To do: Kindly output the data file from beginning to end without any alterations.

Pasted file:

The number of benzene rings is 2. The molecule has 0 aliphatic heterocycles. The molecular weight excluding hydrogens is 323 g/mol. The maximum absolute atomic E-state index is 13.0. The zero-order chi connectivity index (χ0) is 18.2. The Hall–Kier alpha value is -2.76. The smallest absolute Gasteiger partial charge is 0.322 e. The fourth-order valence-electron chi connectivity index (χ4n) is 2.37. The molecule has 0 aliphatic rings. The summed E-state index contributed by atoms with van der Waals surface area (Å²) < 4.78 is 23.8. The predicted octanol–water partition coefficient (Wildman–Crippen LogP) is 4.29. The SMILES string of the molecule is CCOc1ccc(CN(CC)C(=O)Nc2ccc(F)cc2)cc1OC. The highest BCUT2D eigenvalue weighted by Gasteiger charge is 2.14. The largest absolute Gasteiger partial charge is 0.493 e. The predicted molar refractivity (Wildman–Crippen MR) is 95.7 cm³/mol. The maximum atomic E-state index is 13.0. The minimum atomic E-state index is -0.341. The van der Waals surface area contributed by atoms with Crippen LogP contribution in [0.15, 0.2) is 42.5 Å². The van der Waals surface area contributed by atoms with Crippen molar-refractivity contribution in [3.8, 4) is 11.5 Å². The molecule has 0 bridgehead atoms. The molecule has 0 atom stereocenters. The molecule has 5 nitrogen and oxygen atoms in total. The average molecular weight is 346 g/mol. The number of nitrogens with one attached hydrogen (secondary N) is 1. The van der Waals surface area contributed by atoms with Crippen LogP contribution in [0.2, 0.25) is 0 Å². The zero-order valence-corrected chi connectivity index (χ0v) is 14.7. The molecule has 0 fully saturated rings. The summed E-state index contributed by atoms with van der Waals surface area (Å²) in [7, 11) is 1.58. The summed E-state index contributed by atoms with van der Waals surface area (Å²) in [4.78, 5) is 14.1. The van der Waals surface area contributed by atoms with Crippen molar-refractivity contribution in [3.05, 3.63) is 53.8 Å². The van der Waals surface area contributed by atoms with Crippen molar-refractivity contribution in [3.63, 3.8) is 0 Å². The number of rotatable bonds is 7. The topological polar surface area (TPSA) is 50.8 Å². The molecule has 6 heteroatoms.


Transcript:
The number of benzene rings is 2. The molecule has 0 aliphatic heterocycles. The molecular weight excluding hydrogens is 323 g/mol. The maximum absolute atomic E-state index is 13.0. The zero-order chi connectivity index (χ0) is 18.2. The Hall–Kier alpha value is -2.76. The smallest absolute Gasteiger partial charge is 0.322 e. The fourth-order valence-electron chi connectivity index (χ4n) is 2.37. The molecule has 0 aliphatic rings. The summed E-state index contributed by atoms with van der Waals surface area (Å²) < 4.78 is 23.8. The predicted octanol–water partition coefficient (Wildman–Crippen LogP) is 4.29. The SMILES string of the molecule is CCOc1ccc(CN(CC)C(=O)Nc2ccc(F)cc2)cc1OC. The highest BCUT2D eigenvalue weighted by Gasteiger charge is 2.14. The largest absolute Gasteiger partial charge is 0.493 e. The predicted molar refractivity (Wildman–Crippen MR) is 95.7 cm³/mol. The maximum atomic E-state index is 13.0. The minimum atomic E-state index is -0.341. The van der Waals surface area contributed by atoms with Crippen LogP contribution in [0.15, 0.2) is 42.5 Å². The van der Waals surface area contributed by atoms with Crippen molar-refractivity contribution in [3.8, 4) is 11.5 Å². The molecule has 0 bridgehead atoms. The molecule has 0 atom stereocenters. The molecule has 5 nitrogen and oxygen atoms in total. The average molecular weight is 346 g/mol. The number of nitrogens with one attached hydrogen (secondary N) is 1. The van der Waals surface area contributed by atoms with Crippen LogP contribution in [0.2, 0.25) is 0 Å². The zero-order valence-corrected chi connectivity index (χ0v) is 14.7. The molecule has 0 fully saturated rings. The summed E-state index contributed by atoms with van der Waals surface area (Å²) in [7, 11) is 1.58. The summed E-state index contributed by atoms with van der Waals surface area (Å²) in [4.78, 5) is 14.1. The van der Waals surface area contributed by atoms with Crippen molar-refractivity contribution in [3.05, 3.63) is 53.8 Å². The van der Waals surface area contributed by atoms with Crippen molar-refractivity contribution in [3.63, 3.8) is 0 Å². The number of rotatable bonds is 7. The topological polar surface area (TPSA) is 50.8 Å². The molecule has 6 heteroatoms.